Automated claim system a pressing task for jobless

May 14, 1993|By Kim Clark | Kim Clark,Staff Writer

"Press 1 if you got a job last week . . ."

The computerized telephone machines that allow Marylanders to pay their bills and check their train schedules are coming to the state's unemployment insurance system.

Officials from the state's Department of Economic and Employment Development (DEED) announced yesterday that they are developing an automated computer system that will allow jobless Marylanders to file for unemployment insurance checks by making a telephone call.

The jobless would feed information about themselves and their status directly into a state computer by punching telephone buttons in response to automated questions.

The computer would then print out unemployment checks.

The telephone computer system, which is scheduled to be in operation early next year, would replace the current system's requirement that recipients of unemployment benefits fill out and mail in postcards stating they looked for work but hadn't found a job.

The unemployed would still have to go to a state office the first time they filed for unemployment insurance, any time there is a dispute and for bimonthly visits.

Eventually, DEED associate secretary Charles Middlebrooks III said, as many as two-thirds of the state's unemployed could be filing their biweekly updates by telephone.

Mr. Middlebrooks estimated that the $1.4 million system, which is being paid for by a federal grant, will allow the department to cut four contract workers from the claims processing department, which has 13 employees, and save about $80,000 a year.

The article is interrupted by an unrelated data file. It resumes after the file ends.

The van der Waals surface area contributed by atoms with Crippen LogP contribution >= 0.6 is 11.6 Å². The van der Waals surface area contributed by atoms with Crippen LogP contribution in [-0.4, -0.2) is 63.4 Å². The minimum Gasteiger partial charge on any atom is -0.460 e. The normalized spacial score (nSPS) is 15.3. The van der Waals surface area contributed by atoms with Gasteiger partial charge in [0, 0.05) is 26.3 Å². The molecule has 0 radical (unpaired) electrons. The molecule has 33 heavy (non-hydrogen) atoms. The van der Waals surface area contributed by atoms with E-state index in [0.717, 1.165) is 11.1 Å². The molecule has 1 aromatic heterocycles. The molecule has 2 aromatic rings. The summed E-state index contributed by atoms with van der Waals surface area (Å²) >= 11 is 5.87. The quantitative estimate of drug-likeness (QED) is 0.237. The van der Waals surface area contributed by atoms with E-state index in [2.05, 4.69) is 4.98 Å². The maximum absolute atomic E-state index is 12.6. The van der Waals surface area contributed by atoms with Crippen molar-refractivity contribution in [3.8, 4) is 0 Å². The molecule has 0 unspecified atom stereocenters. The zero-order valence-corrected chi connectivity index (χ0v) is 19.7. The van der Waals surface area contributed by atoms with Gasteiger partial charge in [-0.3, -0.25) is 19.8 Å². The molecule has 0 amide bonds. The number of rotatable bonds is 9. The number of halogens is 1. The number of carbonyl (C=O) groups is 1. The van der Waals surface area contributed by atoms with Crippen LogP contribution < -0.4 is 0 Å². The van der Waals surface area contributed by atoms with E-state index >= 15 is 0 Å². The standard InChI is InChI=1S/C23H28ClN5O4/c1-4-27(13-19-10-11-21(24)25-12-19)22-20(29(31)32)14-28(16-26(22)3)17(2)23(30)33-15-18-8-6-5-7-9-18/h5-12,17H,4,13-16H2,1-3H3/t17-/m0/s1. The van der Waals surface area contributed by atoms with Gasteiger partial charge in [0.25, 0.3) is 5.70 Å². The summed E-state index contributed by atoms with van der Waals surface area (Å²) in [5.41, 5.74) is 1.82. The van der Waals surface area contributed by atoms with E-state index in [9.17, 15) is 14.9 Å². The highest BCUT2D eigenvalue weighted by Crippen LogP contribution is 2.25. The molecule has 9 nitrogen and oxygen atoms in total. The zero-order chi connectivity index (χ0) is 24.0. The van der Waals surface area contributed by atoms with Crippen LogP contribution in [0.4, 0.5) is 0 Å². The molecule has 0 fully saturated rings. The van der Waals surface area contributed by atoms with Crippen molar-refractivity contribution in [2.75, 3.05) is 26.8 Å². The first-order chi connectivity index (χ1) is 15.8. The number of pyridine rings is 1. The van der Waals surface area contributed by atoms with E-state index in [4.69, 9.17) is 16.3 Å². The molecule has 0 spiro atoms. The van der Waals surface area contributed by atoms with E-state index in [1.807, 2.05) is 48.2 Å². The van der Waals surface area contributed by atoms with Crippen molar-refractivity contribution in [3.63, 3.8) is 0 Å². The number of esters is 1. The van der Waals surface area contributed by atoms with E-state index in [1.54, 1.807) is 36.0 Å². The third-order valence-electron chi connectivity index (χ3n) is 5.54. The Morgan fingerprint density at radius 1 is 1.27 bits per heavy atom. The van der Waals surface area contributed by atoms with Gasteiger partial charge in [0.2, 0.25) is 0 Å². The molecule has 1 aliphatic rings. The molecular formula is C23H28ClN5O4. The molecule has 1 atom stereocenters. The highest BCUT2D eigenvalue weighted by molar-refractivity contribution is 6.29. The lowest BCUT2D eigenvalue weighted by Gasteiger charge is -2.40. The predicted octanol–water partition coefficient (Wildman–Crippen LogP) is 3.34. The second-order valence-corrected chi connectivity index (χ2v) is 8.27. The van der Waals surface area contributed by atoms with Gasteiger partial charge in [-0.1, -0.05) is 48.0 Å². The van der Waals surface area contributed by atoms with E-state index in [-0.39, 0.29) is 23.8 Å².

And, he said, the system would be more accurate than the postcards.

To replace signatures, telephone filers would be given a special identification number to punch in, and would listen to a computerized voice verifying their information before they hang up.

"If they check the wrong block [on a card] it creates a problem," he said. But the telephone system would ask: " 'Is this the right Social Security number?' "

Adjusting to the new system will be difficult for those not used to responding to computers and impossible for people with the old rotary phones, said Ronald Adler, president of the Laurdan Associates Inc., a Potomac-based unemployment insurance consulting company.

But automated systems are the wave of the future, he said.

Colorado is already taking first-time and continuing unemployment claims over the telephone, and North Carolina has a system similar to what Maryland will use.

But some users of the current system say the biweekly postcards were easy to file. Instead, they worry about the state office's ability to handle telephone systems.

Howard Colliflower, a Baltimore insurance adjuster who was laid off from Tongue, Brooks & Co. last year, said the mail-in system seemed to work pretty well. His checks were a couple of days late sometimes, but they never got lost.

His experience telephoning his local unemployment office makes him worried about the new system.

"It would keep ringing and ringing," he said.

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